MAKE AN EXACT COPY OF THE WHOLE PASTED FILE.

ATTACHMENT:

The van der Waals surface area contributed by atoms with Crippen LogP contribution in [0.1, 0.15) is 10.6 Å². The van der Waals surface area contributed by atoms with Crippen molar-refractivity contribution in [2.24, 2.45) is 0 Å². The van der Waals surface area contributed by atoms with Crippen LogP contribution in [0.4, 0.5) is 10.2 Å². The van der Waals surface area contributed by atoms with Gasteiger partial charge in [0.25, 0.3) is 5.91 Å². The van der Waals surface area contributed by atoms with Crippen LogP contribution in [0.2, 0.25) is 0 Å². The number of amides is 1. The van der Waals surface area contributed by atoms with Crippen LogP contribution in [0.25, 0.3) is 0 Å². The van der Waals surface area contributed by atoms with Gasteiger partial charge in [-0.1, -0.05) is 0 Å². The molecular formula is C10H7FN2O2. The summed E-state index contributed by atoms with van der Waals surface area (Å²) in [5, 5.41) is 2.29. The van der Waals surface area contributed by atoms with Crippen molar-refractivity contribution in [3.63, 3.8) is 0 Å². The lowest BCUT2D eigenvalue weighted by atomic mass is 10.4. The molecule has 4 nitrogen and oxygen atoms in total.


The van der Waals surface area contributed by atoms with Crippen LogP contribution in [0.1, 0.15) is 10.6 Å². The van der Waals surface area contributed by atoms with Crippen molar-refractivity contribution in [2.24, 2.45) is 0 Å². The van der Waals surface area contributed by atoms with Crippen LogP contribution in [0.4, 0.5) is 10.2 Å². The van der Waals surface area contributed by atoms with Gasteiger partial charge in [0.25, 0.3) is 5.91 Å². The van der Waals surface area contributed by atoms with Crippen LogP contribution in [0.2, 0.25) is 0 Å². The number of amides is 1. The van der Waals surface area contributed by atoms with Crippen LogP contribution in [0.25, 0.3) is 0 Å². The van der Waals surface area contributed by atoms with Gasteiger partial charge in [-0.1, -0.05) is 0 Å². The molecular formula is C10H7FN2O2. The summed E-state index contributed by atoms with van der Waals surface area (Å²) in [5, 5.41) is 2.29. The van der Waals surface area contributed by atoms with Crippen molar-refractivity contribution in [3.63, 3.8) is 0 Å². The lowest BCUT2D eigenvalue weighted by atomic mass is 10.4. The molecule has 4 nitrogen and oxygen atoms in total.